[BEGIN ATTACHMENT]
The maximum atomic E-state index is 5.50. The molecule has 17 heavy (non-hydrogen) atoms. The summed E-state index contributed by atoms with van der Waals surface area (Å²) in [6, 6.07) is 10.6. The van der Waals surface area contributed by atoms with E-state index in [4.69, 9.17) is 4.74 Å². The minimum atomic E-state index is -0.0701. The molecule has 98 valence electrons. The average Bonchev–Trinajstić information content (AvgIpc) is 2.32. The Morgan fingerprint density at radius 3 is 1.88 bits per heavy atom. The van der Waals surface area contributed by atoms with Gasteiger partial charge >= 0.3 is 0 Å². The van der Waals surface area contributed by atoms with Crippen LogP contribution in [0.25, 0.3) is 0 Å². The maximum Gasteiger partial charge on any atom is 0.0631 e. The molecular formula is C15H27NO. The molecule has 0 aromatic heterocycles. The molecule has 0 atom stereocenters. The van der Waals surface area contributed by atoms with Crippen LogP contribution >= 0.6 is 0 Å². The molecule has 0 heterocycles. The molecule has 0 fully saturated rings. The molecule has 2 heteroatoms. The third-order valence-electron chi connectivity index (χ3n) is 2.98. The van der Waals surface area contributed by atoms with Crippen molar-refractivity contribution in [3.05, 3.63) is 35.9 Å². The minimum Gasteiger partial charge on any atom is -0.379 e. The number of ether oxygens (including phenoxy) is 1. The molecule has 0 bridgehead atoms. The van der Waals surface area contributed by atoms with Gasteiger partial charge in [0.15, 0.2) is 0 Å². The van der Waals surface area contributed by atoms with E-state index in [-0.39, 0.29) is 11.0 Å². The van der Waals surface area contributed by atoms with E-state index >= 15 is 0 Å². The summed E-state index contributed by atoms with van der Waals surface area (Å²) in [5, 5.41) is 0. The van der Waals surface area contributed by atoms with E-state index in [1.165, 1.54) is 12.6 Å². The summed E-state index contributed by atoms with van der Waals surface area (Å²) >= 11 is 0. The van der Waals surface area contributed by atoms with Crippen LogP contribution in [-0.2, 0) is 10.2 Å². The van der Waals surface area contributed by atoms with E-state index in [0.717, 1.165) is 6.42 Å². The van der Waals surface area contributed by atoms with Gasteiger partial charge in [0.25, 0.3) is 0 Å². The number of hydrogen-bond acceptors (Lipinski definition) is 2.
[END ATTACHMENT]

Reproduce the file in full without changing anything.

The maximum atomic E-state index is 5.50. The molecule has 17 heavy (non-hydrogen) atoms. The summed E-state index contributed by atoms with van der Waals surface area (Å²) in [6, 6.07) is 10.6. The van der Waals surface area contributed by atoms with E-state index in [4.69, 9.17) is 4.74 Å². The minimum atomic E-state index is -0.0701. The molecule has 98 valence electrons. The average Bonchev–Trinajstić information content (AvgIpc) is 2.32. The Morgan fingerprint density at radius 3 is 1.88 bits per heavy atom. The van der Waals surface area contributed by atoms with Gasteiger partial charge >= 0.3 is 0 Å². The van der Waals surface area contributed by atoms with Crippen LogP contribution in [0.25, 0.3) is 0 Å². The maximum Gasteiger partial charge on any atom is 0.0631 e. The molecular formula is C15H27NO. The molecule has 0 aromatic heterocycles. The molecule has 0 atom stereocenters. The van der Waals surface area contributed by atoms with Crippen LogP contribution >= 0.6 is 0 Å². The molecule has 0 heterocycles. The molecule has 0 fully saturated rings. The molecule has 2 heteroatoms. The third-order valence-electron chi connectivity index (χ3n) is 2.98. The van der Waals surface area contributed by atoms with Crippen molar-refractivity contribution in [3.05, 3.63) is 35.9 Å². The minimum Gasteiger partial charge on any atom is -0.379 e. The number of ether oxygens (including phenoxy) is 1. The molecule has 0 bridgehead atoms. The van der Waals surface area contributed by atoms with Gasteiger partial charge in [0.15, 0.2) is 0 Å². The van der Waals surface area contributed by atoms with E-state index in [-0.39, 0.29) is 11.0 Å². The van der Waals surface area contributed by atoms with E-state index >= 15 is 0 Å². The summed E-state index contributed by atoms with van der Waals surface area (Å²) in [5, 5.41) is 0. The van der Waals surface area contributed by atoms with E-state index in [1.165, 1.54) is 12.6 Å². The summed E-state index contributed by atoms with van der Waals surface area (Å²) >= 11 is 0. The van der Waals surface area contributed by atoms with Crippen LogP contribution in [-0.2, 0) is 10.2 Å². The van der Waals surface area contributed by atoms with E-state index in [0.717, 1.165) is 6.42 Å². The van der Waals surface area contributed by atoms with Gasteiger partial charge in [0.25, 0.3) is 0 Å². The number of hydrogen-bond acceptors (Lipinski definition) is 2.